on creativity and chasing the minutes of the day
Recently, I've been thinking about the way we present ourselves online. I love reading blogs and getting caught up in the nearly magical sleight of hand that happens. There is so much beautiful eye candy to behold, and I'm no less guilty of trying to present myself and my work as appealingly as possible.
I'd like to take a moment to talk honestly about what happens behind the scenes here at Tiger Food Press. Sit and have a cup of french press and a slab of rhubarb crunch.
I'm not complaining in the least bit when I tell you that I piece together about three or four jobs that comprise the bulk of *what I do for a living.* It's all creative, book and letterpress related work. Some of it happens in my home studio, some of it happens in the class rooms and studios of Oregon College of Art and Craft. I create work for my
and craft sales, I print and bind commissioned work, I try to find time for fine art making, I teach, and I'm a studio manager. I tell you, I feel supremely lucky - seriously, seriously lucky to be able to do what I do for a living.
There are times, like right now, when I feel particularly pressed in one direction or another. In the next few days my focus is on finishing work for the
, on trying to get up to campus to put some hours in, and on researching grants for upcoming projects. In between I need to write estimates for clients, source paper, prepare for a demo I'm doing this weekend at another school, chair a board meeting for the arts organization I work with, and the list goes on.
I feel that what I do, how I cobble together bits of work that is meaningful to me, is a pretty common phenomenon. We are all scheduled to our teeth. So many of us are pulled in multiple directions, and many are in much more dire straights or enjoy far fewer hours in their studios than I do.
I feel so lucky to have the small hours in my studio, and I absolutely luxuriate in the days that I have an entire day to print or draw or bind. I will be the first to admit I'm not adept at figuring out the best use of my time when I'm faced with multiple, equally important jobs to do. It is a blessing and curse (to drop an overused phrase) to have as flexible a schedule as I do. It's been a long road of discovery - when are my most productive hours in my studio? When do they need me most on campus? When should I schedule meetings to maximize the time in the rest of my day? Many of these decisions are beyond my control. Deadlines, meetings, clients - they all come first. Everything else fits into slots.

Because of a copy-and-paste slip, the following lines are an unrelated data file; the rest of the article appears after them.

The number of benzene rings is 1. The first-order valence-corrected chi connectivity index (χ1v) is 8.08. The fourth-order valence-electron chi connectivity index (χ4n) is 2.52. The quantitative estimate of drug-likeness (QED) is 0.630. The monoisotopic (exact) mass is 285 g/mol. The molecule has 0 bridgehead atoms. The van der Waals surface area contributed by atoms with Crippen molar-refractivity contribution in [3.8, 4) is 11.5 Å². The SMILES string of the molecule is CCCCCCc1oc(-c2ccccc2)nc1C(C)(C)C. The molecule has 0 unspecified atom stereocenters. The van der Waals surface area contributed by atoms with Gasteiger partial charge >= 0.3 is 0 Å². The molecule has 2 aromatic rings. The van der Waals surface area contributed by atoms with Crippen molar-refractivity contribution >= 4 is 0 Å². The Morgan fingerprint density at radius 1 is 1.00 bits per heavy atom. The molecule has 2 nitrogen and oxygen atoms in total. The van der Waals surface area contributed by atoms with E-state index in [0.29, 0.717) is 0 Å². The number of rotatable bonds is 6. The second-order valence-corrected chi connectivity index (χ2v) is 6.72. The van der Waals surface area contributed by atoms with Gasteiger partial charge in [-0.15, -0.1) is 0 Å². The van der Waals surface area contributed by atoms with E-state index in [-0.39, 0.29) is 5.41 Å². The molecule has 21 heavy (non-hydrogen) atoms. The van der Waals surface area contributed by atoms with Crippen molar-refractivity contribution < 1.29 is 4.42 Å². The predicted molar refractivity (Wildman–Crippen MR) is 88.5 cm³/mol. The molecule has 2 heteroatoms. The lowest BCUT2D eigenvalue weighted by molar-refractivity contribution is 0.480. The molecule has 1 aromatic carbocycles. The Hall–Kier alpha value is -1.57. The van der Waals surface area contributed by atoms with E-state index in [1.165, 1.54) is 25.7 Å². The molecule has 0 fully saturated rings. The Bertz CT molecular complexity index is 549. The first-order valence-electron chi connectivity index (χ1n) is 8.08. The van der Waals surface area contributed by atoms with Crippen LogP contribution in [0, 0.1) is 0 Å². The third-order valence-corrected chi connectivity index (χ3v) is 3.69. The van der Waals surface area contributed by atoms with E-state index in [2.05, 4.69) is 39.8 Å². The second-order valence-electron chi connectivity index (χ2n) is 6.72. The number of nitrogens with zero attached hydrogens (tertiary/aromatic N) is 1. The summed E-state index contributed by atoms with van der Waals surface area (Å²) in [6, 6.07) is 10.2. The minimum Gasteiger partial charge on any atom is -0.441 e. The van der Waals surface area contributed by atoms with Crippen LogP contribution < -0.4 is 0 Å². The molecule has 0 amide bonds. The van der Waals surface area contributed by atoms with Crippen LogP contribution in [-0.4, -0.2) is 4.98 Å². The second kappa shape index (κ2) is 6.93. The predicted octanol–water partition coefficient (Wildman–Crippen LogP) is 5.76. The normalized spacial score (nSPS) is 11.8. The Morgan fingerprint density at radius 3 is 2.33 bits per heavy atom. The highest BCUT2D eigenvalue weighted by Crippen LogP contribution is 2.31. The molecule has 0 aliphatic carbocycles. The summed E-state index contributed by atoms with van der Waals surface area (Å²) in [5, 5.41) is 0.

And I guess that's partly where I'm going with this post. For a couple of years now, I've attempted to schedule myself to the last minute. I have a paper calendar and an iphone that have meticulous notes regarding what I should be doing, and when. I'd felt inspired and influenced by reading about the processes of artists I admired who talked of discipline and scheduling. The truth of the matter is, aside from client commissions the work that demands strict adherence to schedule, all those calendar notes were just falling by the wayside. *studio time 8 AM - 1 PM / Tuesday, April WHATEVER*
I'm going to share something that for some of you might come as a bit of no-brainer, but for me has been something of a revelation - or rather - a reintroduction to a way of making, and of living, that has eluded me for a while now; at least as of the past couple of years in which I've been so busy.
I've chucked my calendar.
At least, insofar as the calendar entries regarding when I should be creating. Of course there are still scheduled items that I need to work around. Some things just need to be done on a timeline. But creating? No. Not for me, it turns out.
I've been practicing a method of mindful attentiveness to
what do I actually want to be doing in this moment?
Often, it's creating. And often, contrary to what I had always feared, there is actually time. And so, I've found myself spending a few hours every day in my studio, whereas before, under the strict imposition of my calendar, which often told me I should be in my studio, I would often never make it so far.
As for whether this method will sustain itself, only time will tell. I imagine there will still be stacks of book blocks on my table still unbound, and photographs of cards yet unlisted, but all in good time. All in good time.